Axonal biology in development and disease
Our laboratory investigates molecular mechanisms that control the structure and function of neural circuits in development and disease. We combine genetic, molecular, neuroanatomical, and electrophysiological studies in both Drosophila and mouse to identify pathways required for the development, maintenance, and regeneration of axons and synapses. Our studies focus on three major areas:
1) Axonal degeneration in disease: Axonal degeneration is a common feature of many neurological diseases including hereditary neuropathies, diabetes, glaucoma, chemotherapy-induced neurotoxicity, and neurodegenerative diseases such as Alzheimer’s and Parkinson’s. Axonal degeneration is an active process of self-destruction that appears to be naturally primed and waiting for a triggering stimulus that activates the execution phase. We identified the DLK/JNK MAP kinase pathway as the first intrinsic neuronal pathway that promotes axonal degeneration following injury. We are using genome-wide screens in both Drosophila and mice to identify the molecular mechanisms driving axonal degeneration. Identifying and characterizing components of the intrinsic axonal degeneration pathway has identified potential therapeutic targets for the many neurological diseases characterized by axonal degeneration.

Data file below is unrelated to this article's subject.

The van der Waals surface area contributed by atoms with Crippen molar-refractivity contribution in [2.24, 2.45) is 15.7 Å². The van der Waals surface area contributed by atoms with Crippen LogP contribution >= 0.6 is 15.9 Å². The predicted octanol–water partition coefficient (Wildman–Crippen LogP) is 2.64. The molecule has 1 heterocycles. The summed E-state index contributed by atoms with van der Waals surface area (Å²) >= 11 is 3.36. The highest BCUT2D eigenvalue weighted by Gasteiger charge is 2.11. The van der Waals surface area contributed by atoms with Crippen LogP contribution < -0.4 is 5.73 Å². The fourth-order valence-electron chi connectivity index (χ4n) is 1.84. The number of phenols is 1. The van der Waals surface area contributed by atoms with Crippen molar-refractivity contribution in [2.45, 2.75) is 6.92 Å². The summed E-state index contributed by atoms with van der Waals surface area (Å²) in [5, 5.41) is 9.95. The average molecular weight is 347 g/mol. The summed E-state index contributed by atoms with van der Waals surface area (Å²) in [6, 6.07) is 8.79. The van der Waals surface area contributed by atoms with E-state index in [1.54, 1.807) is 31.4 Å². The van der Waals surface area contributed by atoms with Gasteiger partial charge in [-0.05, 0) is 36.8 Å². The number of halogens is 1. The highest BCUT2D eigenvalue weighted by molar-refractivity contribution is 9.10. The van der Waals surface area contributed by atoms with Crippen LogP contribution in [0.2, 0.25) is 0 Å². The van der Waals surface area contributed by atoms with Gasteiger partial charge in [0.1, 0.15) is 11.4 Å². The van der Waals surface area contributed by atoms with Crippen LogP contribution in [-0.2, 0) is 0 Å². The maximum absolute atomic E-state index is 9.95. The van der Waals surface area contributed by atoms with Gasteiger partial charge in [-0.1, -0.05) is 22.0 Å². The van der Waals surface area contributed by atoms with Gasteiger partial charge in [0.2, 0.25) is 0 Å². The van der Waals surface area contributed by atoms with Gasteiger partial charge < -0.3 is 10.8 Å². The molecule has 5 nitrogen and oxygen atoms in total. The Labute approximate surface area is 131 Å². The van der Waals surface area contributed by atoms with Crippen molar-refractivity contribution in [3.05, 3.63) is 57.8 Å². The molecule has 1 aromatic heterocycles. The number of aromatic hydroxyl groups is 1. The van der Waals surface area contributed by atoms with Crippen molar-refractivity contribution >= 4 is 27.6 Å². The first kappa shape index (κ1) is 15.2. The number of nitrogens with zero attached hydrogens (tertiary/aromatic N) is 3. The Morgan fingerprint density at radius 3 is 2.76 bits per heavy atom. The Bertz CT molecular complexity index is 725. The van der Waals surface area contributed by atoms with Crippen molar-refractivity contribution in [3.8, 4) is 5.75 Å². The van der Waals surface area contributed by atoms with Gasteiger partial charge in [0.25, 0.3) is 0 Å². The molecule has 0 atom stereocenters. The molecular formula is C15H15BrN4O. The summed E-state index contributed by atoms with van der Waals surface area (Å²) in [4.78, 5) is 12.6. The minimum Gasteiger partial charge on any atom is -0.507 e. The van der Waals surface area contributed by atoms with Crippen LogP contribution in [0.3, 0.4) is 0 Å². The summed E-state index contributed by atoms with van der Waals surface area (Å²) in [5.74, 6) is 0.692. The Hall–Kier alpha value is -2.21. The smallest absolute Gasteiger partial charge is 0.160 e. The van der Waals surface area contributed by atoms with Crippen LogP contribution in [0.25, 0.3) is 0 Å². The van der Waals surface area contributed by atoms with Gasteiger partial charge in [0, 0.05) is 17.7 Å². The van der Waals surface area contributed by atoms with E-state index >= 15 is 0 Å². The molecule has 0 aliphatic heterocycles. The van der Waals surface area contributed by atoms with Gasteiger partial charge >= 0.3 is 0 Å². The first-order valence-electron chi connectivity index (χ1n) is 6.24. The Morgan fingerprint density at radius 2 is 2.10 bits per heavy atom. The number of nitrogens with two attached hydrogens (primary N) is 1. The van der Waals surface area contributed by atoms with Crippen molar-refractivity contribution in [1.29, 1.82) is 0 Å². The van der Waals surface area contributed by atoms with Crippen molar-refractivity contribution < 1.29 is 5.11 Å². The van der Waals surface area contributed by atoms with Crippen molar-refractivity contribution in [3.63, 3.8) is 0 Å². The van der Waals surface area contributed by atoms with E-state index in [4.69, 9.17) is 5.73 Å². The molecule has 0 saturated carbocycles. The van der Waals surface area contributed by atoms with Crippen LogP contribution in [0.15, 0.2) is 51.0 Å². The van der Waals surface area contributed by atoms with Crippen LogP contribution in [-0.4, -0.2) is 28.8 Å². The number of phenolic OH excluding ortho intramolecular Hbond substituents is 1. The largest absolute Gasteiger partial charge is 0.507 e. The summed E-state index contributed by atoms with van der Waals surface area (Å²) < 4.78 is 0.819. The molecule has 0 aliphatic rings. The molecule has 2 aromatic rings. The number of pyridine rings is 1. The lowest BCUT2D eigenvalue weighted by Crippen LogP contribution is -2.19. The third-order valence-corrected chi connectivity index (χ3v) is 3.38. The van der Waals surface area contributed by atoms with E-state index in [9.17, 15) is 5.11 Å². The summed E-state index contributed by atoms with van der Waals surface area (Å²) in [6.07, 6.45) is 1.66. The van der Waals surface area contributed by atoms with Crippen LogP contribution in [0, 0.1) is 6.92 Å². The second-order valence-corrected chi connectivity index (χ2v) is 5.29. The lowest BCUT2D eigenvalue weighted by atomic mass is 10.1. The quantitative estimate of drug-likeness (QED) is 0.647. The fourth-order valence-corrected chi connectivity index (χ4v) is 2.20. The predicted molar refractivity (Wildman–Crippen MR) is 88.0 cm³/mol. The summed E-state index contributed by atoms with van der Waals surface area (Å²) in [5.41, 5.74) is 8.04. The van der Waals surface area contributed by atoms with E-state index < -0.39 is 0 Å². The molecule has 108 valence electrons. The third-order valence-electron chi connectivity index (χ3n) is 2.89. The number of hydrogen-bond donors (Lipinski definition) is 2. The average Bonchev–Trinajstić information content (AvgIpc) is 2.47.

2) Axonal regeneration in response to injury: Neuronal repair is greatly impaired by the failure of adult CNS neurons to regenerate axons lost to injury or disease. Remarkably, a prior preconditioning injury can activate an axonal growth program and promote axonal regeneration. We have recently demonstrated that the MAPKKK DLK is a key trigger that induces this preconditioning response. We are investigating the mechanisms by which this regenerative growth program can be activated in order to promote neuronal repair. Finally, we are using high-content automated screening approaches to undertake large-scale drug and RNAi screens in order to identify novel therapeutic candidates that induce axonal regeneration.
3) Synaptic function: Neurotransmitter is released from the presynaptic cell at specialized sites called active zones. Efficient synaptic transmission requires that active zones contain a normal complement of proteins, and that these specialized release sites be apposed to postsynaptic clusters of neurotransmitter receptor. Little is known of the molecular mechanisms that regulate the protein composition of active zones and ensure the alignment of neurotransmitter release and reception machinery. Using large-scale genetic screens in Drosophila we are uncovering the molecular mechanisms that form and maintain the active zone/receptor cluster dyad.